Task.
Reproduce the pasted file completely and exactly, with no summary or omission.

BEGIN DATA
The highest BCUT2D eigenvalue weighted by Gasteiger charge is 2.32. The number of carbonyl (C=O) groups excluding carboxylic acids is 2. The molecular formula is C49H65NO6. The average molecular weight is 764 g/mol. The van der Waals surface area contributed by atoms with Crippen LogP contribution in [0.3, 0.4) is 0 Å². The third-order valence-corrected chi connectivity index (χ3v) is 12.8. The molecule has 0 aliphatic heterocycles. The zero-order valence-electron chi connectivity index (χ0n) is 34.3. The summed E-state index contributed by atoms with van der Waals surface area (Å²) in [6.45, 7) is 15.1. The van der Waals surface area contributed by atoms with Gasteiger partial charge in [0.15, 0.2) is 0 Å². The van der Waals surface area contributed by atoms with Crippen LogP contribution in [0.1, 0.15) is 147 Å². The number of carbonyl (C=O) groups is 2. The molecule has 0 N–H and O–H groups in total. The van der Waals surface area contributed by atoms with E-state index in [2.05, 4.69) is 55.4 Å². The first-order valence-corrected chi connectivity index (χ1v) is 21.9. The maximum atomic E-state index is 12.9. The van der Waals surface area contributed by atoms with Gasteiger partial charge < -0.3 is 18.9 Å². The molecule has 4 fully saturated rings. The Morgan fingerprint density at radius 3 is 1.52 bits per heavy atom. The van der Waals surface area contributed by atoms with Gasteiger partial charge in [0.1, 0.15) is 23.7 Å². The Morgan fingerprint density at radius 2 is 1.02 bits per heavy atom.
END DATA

The highest BCUT2D eigenvalue weighted by Gasteiger charge is 2.32. The number of carbonyl (C=O) groups excluding carboxylic acids is 2. The molecular formula is C49H65NO6. The average molecular weight is 764 g/mol. The van der Waals surface area contributed by atoms with Crippen LogP contribution in [0.3, 0.4) is 0 Å². The third-order valence-corrected chi connectivity index (χ3v) is 12.8. The molecule has 0 aliphatic heterocycles. The zero-order valence-electron chi connectivity index (χ0n) is 34.3. The summed E-state index contributed by atoms with van der Waals surface area (Å²) in [6.45, 7) is 15.1. The van der Waals surface area contributed by atoms with Gasteiger partial charge in [0.15, 0.2) is 0 Å². The van der Waals surface area contributed by atoms with Crippen LogP contribution in [0.1, 0.15) is 147 Å². The number of carbonyl (C=O) groups is 2. The molecule has 0 N–H and O–H groups in total. The van der Waals surface area contributed by atoms with E-state index in [2.05, 4.69) is 55.4 Å². The first-order valence-corrected chi connectivity index (χ1v) is 21.9. The maximum atomic E-state index is 12.9. The van der Waals surface area contributed by atoms with Gasteiger partial charge < -0.3 is 18.9 Å². The molecule has 4 fully saturated rings. The Morgan fingerprint density at radius 3 is 1.52 bits per heavy atom. The van der Waals surface area contributed by atoms with Gasteiger partial charge in [0.1, 0.15) is 23.7 Å². The Morgan fingerprint density at radius 2 is 1.02 bits per heavy atom.